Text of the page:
Worship Music and the Church Calendar

In the last post, my dad lamented the dearth of modern Easter songs in the church. The same could be said of songs for the seasons of the Church in general. This is why my church has done two Advent albums, and why our Worship Arts pastor encourages folks to write music related to the church calendar — songs for Pentecost, Lent, Advent, Good Friday, Easter, etc.

Our latest recording project, which they’re working on right now, is a double album of Isaac Watts hymns with slightly updated lyrics and new music. The first album is congregationally-oriented, with songs suitable for singing in our gatherings; the second comprises contributions from some of our… um… edgier musicians, including one by my dear friends the O’Nans.

Check out the Advent albums and our other music here.


12 thoughts on “Worship Music and the Church Calendar

  1. Oh, and now that the shameless promotion is out of the way….

    What exactly does “edgier” mean? I read about an Anglican church that uses U2 songs in its liturgy.

  2. Haha… Alex's music is electronic — loops, etc. It's amazing but not really SO singable congregationally.

    We do NOT do U2 songs. We have done a Bob Dylan song, though.

  3. So the song “Blessed Be Your Name” is actually the same tune as the U2 hit, “With Or Without You.” A Jennifer Knapp song has the same tune as the U2 song “All I Want Is You.”

    Do you like David Crowder? I went to his church one time and he seemed to pick the most un-suitable songs for congregational worship.

  4. Hey! I have to interject and stick up for my boy Bono and Mr. The Edge. U2 has at very least an album's worth of music that could be sung in corporate worship. Look at Gloria and “40” for example. Whether you think they are really orthodox or not, they are also pretty much musically responsible for the vast majority of modern worship music (at least that which uses electric guitars).

  5. I'm impressed by this music. It sounds very well put together. I also love the whole Isaac Watts music more generally.

    Is there a way to get access to lead-sheets to try out the arrangements in my church?

    Do they have the music registered for Copyright license payments?

    Have you listened to Sovereign Grace's Savior CD? That is an advent one I had a look at last year.

  6. Pete, if you go to sojournmusic.com/music and click on the individual albums, you should be able to find chord charts for most of the songs — at least the ones we have permission to put up. All the chords from the last album are available there (with the exception of Evergreen, because the couple who wrote it has an ironclad contract with their record company), as well as most of the ones from the Advent album and the previous worship album.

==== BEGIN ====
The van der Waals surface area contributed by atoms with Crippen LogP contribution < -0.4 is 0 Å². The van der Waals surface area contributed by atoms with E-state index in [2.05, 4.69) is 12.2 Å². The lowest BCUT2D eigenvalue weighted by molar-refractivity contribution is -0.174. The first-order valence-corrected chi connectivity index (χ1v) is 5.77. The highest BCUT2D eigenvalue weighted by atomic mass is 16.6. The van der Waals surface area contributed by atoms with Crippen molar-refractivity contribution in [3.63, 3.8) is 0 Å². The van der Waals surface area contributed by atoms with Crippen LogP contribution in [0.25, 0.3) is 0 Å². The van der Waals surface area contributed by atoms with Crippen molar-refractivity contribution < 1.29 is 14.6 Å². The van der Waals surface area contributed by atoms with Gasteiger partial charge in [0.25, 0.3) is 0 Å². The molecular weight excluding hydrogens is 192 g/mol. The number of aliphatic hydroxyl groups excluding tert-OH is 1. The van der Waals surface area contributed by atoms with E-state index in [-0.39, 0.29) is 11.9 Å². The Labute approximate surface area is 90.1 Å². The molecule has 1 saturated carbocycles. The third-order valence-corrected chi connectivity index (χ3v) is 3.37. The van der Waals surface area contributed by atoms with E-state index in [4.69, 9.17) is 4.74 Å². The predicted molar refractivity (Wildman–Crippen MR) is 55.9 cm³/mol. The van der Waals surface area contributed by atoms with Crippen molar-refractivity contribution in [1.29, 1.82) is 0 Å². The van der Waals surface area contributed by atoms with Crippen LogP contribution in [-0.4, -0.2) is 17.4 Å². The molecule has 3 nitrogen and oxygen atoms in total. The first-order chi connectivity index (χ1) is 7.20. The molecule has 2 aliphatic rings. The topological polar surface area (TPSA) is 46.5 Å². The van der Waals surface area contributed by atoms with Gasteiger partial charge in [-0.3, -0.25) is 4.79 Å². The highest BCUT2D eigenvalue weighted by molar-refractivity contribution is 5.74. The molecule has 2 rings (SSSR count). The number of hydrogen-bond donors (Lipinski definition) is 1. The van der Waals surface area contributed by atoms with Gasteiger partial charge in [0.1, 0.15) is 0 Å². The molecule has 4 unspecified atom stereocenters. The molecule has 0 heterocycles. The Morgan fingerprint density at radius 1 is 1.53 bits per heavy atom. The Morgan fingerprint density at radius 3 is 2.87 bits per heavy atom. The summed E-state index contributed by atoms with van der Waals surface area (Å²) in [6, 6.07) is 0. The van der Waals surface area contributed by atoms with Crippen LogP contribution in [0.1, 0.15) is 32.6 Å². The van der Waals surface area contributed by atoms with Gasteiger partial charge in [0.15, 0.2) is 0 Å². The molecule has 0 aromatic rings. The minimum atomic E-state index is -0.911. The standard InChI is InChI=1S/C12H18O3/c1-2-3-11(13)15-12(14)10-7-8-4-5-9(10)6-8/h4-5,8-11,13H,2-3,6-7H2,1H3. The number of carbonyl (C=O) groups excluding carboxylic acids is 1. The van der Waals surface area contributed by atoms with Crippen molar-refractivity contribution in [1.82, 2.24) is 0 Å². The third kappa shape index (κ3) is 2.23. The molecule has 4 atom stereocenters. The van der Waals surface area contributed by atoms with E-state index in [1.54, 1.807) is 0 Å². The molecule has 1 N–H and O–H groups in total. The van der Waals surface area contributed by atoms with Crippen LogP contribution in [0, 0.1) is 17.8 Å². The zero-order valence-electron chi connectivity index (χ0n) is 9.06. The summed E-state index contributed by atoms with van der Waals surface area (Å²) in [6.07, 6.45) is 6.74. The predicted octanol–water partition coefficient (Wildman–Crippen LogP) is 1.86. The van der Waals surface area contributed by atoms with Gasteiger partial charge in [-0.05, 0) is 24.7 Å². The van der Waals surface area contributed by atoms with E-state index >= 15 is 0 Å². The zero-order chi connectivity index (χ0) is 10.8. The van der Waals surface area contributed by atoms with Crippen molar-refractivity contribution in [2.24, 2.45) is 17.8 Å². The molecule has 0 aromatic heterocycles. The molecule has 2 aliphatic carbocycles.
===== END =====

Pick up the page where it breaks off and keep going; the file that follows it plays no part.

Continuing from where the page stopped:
7. Laura, one Sunday several years ago, Chad and I were leading worship at Sojourn, and we opened up with U2's “Yahweh.” But that song is certainly not in the normal rotation of congregational music at Sojourn.

  8. Haha, LB…

    But I do have to say that “opening” songs are not exactly like the rest of the music, typically.

    Wait, you and Chad? Lewis? Weird vocal combo.

  9. Chord charts are ok unless you need to teach melody to your church group and can't play guitar.

    Thanks though for the thought.

    I might have to dig a bit deeper through Australia's copyright guys to find what I'm looking for through legit means.

    Anyways, thanks for the songs, and the advice.

  10. Pete, we just don't have the necessary time or technology to do lead sheets. But the mp3s are there as well — they're free to stream, and if you purchase the songs on itunes or something, it's covered under fair use to make copies for rehearsal purposes.

    Hope that helps.

  11. Yeah, I was gonna say that we've done “Yahweh” by U2 at least twice that I can remember — but not since we've been at The 930, that I can recall.

    Sojourn's original music is all covered by CCLI, as of a few weeks ago.

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